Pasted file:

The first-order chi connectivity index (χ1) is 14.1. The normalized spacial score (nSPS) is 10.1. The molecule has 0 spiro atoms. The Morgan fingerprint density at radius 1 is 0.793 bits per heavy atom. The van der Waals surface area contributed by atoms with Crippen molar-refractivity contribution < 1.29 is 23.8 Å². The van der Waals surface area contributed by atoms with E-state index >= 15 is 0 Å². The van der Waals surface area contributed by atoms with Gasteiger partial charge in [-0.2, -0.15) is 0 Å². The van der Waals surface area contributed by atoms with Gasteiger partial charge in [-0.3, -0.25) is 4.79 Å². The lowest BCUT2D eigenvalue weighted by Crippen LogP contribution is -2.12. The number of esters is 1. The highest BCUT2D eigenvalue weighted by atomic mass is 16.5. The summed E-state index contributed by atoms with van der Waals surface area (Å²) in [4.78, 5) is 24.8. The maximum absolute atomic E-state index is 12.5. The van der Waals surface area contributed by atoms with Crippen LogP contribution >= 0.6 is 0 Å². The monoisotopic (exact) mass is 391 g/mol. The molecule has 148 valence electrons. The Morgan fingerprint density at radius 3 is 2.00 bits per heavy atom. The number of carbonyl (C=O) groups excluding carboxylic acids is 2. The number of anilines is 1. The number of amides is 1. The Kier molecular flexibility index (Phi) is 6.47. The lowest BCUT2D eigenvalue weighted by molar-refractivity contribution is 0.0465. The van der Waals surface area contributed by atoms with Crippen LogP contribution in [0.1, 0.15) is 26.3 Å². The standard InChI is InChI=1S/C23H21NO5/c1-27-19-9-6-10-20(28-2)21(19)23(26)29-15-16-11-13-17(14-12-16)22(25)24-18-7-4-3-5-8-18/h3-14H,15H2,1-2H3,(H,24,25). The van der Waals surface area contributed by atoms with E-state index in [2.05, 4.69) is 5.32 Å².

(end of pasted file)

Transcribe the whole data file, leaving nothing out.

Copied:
The first-order chi connectivity index (χ1) is 14.1. The normalized spacial score (nSPS) is 10.1. The molecule has 0 spiro atoms. The Morgan fingerprint density at radius 1 is 0.793 bits per heavy atom. The van der Waals surface area contributed by atoms with Crippen molar-refractivity contribution < 1.29 is 23.8 Å². The van der Waals surface area contributed by atoms with E-state index >= 15 is 0 Å². The van der Waals surface area contributed by atoms with Gasteiger partial charge in [-0.2, -0.15) is 0 Å². The van der Waals surface area contributed by atoms with Gasteiger partial charge in [-0.3, -0.25) is 4.79 Å². The lowest BCUT2D eigenvalue weighted by Crippen LogP contribution is -2.12. The number of esters is 1. The highest BCUT2D eigenvalue weighted by atomic mass is 16.5. The summed E-state index contributed by atoms with van der Waals surface area (Å²) in [4.78, 5) is 24.8. The maximum absolute atomic E-state index is 12.5. The van der Waals surface area contributed by atoms with Crippen LogP contribution >= 0.6 is 0 Å². The monoisotopic (exact) mass is 391 g/mol. The molecule has 148 valence electrons. The Morgan fingerprint density at radius 3 is 2.00 bits per heavy atom. The number of carbonyl (C=O) groups excluding carboxylic acids is 2. The number of anilines is 1. The number of amides is 1. The Kier molecular flexibility index (Phi) is 6.47. The lowest BCUT2D eigenvalue weighted by molar-refractivity contribution is 0.0465. The van der Waals surface area contributed by atoms with Crippen LogP contribution in [0.1, 0.15) is 26.3 Å². The standard InChI is InChI=1S/C23H21NO5/c1-27-19-9-6-10-20(28-2)21(19)23(26)29-15-16-11-13-17(14-12-16)22(25)24-18-7-4-3-5-8-18/h3-14H,15H2,1-2H3,(H,24,25). The van der Waals surface area contributed by atoms with E-state index in [2.05, 4.69) is 5.32 Å².